466 F2d 861 United States v. Melendrez-Salas
466 F.2d 861
UNITED STATES of America, Plaintiff-Appellee,
Jose MELENDREZ-SALAS, Defendant-Appellant.
United States Court of Appeals,
Sept. 22, 1972.
George Haverstick (argued), San Diego, Cal., for defendant-appellant.
James W. Meyers, Asst. U. S. Atty. (argued), Stephen G. Nelson, Douglas G. Hendricks, Jeffrey F. Arbetman, Asst. U. S. Attys., Harry D. Steward, U. S. Atty., San Diego, Cal., for plaintiff-appellee.
Before HUFSTEDLER and WRIGHT, Circuit Judges, and LUCAS, District Judge.*
In this appeal from a conviction for smuggling marijuana, appellant makes three assignments of error: (1) the evidence was insufficient to sustain the conviction, (2) the court improperly denied a jury request during deliberation to have certain testimony read again, and (3) the court abused its discretion by refusing to accept a plea of guilty. We have considered all of the contentions, find that none has merit, and will discuss only the third.
Counsel had discussed appellant's offer to plead guilty and tendered to the trial court a guilty plea to a lesser offense. This was refused. Defendant was unwilling to admit outright that he was guilty of knowingly carrying marijuana in his automobile but only that he had reason to suspect that he was. The prosecution had agreed not to oppose probation if the plea were accepted.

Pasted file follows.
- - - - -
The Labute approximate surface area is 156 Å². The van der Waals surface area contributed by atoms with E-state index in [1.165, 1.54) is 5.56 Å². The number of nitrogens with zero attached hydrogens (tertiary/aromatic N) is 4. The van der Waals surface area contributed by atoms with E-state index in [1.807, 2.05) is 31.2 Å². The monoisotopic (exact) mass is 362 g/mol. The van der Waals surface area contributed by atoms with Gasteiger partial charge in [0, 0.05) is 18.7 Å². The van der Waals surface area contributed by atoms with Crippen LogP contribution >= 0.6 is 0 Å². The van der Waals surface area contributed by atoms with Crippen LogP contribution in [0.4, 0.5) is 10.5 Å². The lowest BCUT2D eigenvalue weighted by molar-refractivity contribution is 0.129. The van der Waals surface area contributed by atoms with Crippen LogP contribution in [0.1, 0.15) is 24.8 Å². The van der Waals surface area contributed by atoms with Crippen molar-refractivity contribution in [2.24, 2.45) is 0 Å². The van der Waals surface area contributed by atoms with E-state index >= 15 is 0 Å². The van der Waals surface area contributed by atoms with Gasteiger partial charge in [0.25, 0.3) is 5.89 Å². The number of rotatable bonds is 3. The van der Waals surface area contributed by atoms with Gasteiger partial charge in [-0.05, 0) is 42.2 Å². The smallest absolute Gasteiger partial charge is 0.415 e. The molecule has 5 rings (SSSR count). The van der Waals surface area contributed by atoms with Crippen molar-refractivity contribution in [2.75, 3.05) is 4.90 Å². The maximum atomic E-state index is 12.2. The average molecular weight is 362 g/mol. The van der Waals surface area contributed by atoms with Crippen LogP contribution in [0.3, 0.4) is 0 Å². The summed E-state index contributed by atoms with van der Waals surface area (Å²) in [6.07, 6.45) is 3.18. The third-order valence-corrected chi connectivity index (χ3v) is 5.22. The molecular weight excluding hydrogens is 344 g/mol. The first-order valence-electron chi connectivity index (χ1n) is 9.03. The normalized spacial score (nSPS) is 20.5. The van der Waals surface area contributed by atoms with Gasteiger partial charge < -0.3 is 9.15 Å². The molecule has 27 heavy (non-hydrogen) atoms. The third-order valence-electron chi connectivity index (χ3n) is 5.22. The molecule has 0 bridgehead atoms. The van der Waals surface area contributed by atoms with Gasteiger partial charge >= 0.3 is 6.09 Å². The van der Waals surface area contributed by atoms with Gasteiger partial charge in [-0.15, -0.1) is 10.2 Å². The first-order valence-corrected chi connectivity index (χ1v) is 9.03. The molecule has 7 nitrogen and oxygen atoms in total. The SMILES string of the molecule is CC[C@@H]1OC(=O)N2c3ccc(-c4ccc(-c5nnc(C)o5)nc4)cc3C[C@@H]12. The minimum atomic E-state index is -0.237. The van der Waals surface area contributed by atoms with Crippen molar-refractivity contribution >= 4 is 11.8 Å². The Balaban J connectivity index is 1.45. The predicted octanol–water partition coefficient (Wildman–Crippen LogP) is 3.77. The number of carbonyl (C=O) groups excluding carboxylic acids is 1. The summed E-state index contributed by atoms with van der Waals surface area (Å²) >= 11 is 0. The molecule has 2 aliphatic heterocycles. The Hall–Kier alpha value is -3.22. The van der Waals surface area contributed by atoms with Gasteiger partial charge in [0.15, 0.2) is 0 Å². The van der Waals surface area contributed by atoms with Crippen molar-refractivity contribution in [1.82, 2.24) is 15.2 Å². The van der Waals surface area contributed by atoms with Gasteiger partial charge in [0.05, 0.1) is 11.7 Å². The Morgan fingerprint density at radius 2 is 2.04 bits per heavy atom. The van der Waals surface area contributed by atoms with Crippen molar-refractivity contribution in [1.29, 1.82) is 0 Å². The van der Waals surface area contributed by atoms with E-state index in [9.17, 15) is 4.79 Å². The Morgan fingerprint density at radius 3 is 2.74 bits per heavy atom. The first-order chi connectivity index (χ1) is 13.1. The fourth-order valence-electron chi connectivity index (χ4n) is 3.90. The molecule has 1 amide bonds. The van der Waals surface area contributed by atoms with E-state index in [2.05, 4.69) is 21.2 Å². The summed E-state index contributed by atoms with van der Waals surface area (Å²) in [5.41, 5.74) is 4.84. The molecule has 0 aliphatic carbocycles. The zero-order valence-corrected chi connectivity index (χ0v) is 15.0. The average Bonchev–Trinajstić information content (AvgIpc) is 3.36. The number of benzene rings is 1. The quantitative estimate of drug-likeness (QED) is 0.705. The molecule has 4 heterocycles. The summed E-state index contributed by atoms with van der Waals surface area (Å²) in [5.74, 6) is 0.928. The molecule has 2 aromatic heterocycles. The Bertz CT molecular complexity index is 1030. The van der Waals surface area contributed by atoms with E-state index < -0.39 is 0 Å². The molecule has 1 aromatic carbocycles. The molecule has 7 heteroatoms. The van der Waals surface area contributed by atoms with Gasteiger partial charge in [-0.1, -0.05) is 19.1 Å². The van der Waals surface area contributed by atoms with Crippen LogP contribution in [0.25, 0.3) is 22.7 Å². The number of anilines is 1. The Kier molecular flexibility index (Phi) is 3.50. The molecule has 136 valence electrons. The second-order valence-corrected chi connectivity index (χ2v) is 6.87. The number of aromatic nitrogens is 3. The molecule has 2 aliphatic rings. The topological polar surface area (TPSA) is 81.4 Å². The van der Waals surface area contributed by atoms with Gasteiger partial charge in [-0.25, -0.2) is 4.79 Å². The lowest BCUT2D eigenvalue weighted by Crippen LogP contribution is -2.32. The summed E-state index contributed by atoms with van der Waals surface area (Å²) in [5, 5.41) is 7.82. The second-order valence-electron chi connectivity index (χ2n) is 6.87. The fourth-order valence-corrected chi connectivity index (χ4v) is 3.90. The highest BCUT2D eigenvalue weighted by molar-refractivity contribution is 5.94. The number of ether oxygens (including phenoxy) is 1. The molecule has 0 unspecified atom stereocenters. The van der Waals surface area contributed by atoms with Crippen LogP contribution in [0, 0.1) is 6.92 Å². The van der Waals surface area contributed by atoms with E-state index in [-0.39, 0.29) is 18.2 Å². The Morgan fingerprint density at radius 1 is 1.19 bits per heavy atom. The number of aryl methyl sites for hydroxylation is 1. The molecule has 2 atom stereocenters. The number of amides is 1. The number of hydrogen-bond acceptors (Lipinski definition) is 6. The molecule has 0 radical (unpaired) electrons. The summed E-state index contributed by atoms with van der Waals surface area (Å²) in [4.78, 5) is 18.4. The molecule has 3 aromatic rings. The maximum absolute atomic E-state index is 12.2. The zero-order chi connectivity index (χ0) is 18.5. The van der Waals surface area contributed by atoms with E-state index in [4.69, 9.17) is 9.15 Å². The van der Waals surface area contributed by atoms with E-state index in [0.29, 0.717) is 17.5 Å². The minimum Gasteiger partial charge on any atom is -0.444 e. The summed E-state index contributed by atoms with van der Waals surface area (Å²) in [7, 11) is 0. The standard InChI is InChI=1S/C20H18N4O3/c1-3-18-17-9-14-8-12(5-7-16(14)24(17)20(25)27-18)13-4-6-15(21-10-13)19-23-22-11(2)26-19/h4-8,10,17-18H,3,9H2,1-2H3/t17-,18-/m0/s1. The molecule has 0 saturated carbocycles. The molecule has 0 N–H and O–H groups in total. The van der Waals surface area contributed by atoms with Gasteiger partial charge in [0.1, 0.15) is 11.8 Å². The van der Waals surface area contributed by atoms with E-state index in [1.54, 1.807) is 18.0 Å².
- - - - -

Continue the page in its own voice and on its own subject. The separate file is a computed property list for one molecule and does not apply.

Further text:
The acceptance of a guilty plea is discretionary.1
Appellant relies on North Carolina v. Alford, 400 U.S. 25, 91 S.Ct. 160, 27 L. Ed.2d 162 (1970), to support his contention that a trial judge must accept a knowing and intelligent guilty plea despite a protestation of innocence. But we observe that Alford specifically holds the contrary.
"Our holding does not mean that a trial judge must accept every constitutionally valid guilty plea merely because a defendant wishes so to plead. A criminal defendant does not have an absolute right under the Constitution to have his guilty plea accepted by the court. . . ." North Carolina v. Alford, supra at p. 38 n. 11, 91 S.Ct. at p. 168.
See also United States v. Pineda-Espinoza, 455 F.2d 498 (9th Cir. 1972).
Honorable Malcolm M. Lucas, United States District Judge, Central District of California, sitting by designation
Rule 11, F.R.Crim.P. states:
"The court may refuse to accept a plea of guilty, and shall not accept such plea or a plea of nolo contendere without first addressing the defendant personally and determining that the plea is made voluntarily with understanding of the nature of the charge and the consequences of the plea.
"The court shall not enter a judgment upon a plea of guilty unless it is satisfied that there is a factual basis for the plea." [Emphasis added.]